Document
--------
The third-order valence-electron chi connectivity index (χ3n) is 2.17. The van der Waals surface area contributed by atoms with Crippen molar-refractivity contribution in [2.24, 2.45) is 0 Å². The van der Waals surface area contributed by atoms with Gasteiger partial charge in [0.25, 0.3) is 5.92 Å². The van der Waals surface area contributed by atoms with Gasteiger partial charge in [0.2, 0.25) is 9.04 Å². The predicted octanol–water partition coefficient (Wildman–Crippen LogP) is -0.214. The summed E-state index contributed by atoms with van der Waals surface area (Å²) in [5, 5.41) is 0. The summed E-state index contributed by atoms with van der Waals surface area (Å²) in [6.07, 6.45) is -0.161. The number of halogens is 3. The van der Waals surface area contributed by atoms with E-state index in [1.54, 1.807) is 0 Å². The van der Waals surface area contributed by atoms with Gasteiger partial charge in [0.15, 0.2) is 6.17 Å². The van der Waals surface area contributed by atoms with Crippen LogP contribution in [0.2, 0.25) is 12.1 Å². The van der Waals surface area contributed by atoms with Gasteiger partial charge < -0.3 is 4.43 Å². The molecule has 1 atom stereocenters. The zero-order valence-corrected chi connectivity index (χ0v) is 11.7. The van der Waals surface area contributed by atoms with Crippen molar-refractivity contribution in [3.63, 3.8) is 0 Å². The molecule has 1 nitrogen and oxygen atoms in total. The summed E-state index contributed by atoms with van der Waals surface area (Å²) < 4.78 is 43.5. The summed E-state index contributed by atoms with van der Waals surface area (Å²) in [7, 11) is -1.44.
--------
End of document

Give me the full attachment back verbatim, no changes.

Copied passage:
The third-order valence-electron chi connectivity index (χ3n) is 2.17. The van der Waals surface area contributed by atoms with Crippen molar-refractivity contribution in [2.24, 2.45) is 0 Å². The van der Waals surface area contributed by atoms with Gasteiger partial charge in [0.25, 0.3) is 5.92 Å². The van der Waals surface area contributed by atoms with Gasteiger partial charge in [0.2, 0.25) is 9.04 Å². The predicted octanol–water partition coefficient (Wildman–Crippen LogP) is -0.214. The summed E-state index contributed by atoms with van der Waals surface area (Å²) in [5, 5.41) is 0. The summed E-state index contributed by atoms with van der Waals surface area (Å²) in [6.07, 6.45) is -0.161. The number of halogens is 3. The van der Waals surface area contributed by atoms with E-state index in [1.54, 1.807) is 0 Å². The van der Waals surface area contributed by atoms with Gasteiger partial charge in [0.15, 0.2) is 6.17 Å². The van der Waals surface area contributed by atoms with Crippen LogP contribution in [0.2, 0.25) is 12.1 Å². The van der Waals surface area contributed by atoms with Gasteiger partial charge < -0.3 is 4.43 Å². The molecule has 1 atom stereocenters. The zero-order valence-corrected chi connectivity index (χ0v) is 11.7. The van der Waals surface area contributed by atoms with Crippen molar-refractivity contribution in [3.63, 3.8) is 0 Å². The molecule has 1 nitrogen and oxygen atoms in total. The summed E-state index contributed by atoms with van der Waals surface area (Å²) < 4.78 is 43.5. The summed E-state index contributed by atoms with van der Waals surface area (Å²) in [7, 11) is -1.44.